This update came in from Keith Rittmaster July 27, 2011 from the NOAA Marine Mammal Assessment Cruise.
Above is a picture of a Brown Noddy that hitched a ride on board for awhile. He wrote in his email that Capes Hatteras and Lookout are marine mammal hotspots, and Lookout is a loggerhead hotspot. But Lookout also seemed to be the trash hotspot. He also said how interesting it was to experience the different biology of the inner and outer continental shelves.
He continues: “Now we’re in blue water off northern Florida and seeing pilot whales, bottlenose dolphins, spotted dolphins, and grampus whales around the inner shelf break. No sperm whales since Lookout. We saw a mola breach high out of the water which I would have never imagined could be possible. In fact I didn’t believe my eyes, but 2 other people saw it too.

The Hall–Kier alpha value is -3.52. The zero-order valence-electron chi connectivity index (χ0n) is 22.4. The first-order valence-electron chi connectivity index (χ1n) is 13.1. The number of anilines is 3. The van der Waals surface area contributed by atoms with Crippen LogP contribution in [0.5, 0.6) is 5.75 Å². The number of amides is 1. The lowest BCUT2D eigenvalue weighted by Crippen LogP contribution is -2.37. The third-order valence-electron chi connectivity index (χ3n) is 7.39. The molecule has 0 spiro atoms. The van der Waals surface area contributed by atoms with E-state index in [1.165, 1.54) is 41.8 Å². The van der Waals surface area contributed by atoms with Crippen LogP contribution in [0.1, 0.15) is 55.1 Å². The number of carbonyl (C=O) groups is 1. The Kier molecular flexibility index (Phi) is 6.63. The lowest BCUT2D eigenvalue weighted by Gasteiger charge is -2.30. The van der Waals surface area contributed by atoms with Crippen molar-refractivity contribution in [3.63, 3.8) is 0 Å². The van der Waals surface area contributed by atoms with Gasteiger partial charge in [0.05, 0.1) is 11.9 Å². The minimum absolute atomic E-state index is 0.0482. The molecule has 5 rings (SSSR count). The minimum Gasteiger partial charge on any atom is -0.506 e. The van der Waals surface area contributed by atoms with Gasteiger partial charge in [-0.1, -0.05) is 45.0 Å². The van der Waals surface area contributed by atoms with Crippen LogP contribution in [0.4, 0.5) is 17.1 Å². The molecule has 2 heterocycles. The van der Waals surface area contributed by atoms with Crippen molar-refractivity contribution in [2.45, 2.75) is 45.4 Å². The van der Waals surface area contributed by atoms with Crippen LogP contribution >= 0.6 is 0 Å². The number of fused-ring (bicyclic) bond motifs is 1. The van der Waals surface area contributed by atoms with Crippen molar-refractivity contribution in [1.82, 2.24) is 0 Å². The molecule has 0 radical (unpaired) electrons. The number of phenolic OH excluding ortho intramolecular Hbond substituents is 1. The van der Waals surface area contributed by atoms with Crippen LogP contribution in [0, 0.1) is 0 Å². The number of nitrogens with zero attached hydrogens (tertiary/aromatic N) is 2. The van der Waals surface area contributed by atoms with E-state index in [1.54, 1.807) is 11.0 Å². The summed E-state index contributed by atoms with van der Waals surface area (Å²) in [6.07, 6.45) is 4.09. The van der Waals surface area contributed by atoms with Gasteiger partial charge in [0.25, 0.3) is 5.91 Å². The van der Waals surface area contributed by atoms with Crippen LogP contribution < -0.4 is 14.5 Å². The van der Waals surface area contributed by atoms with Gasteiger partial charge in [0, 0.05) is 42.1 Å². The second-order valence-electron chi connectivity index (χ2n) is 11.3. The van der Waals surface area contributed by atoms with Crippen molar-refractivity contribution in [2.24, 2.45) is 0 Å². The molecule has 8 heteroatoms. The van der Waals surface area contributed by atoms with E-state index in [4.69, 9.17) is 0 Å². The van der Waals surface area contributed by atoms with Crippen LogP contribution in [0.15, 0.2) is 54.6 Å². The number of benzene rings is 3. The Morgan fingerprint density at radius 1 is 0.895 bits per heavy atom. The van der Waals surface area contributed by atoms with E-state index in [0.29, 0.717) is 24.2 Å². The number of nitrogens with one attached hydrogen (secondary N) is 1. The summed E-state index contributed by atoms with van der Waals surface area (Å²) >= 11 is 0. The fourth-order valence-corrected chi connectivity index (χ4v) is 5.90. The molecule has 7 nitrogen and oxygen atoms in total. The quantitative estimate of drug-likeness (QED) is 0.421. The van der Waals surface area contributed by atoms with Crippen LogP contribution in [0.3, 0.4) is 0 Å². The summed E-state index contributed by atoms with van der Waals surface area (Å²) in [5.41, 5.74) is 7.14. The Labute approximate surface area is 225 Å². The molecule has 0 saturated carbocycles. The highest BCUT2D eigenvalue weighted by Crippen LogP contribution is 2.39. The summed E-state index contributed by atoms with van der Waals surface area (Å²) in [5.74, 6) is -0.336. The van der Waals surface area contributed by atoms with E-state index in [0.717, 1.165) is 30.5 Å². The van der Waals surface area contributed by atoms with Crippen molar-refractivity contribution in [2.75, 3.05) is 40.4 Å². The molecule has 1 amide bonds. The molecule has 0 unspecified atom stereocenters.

Offshore bottlenose dolphins are very entertaining bow riders twisting and doing back flops.”
These pictures of the green flash are amazing, they are the best representation of it that I have seen. All the decades I’ve lived on one coast or the other and looked for the green flash, I never saw one. (You may want to enlarge the pictures to see it better).
Today’s Dining Room fare: Wahoo ceviche for dinner. Quesadillas with mango salsa for lunch. Every breakfast has ‘ship made’ yogurt, fruit salad, pancakes, and omelets to order. Our bananas are on the way out so we’ve been eating lots of banana bread. The chef even makes soy milk and tofu on board from organic soybeans.”
I know he misses home but it’s hard to feel too, too sorry for him.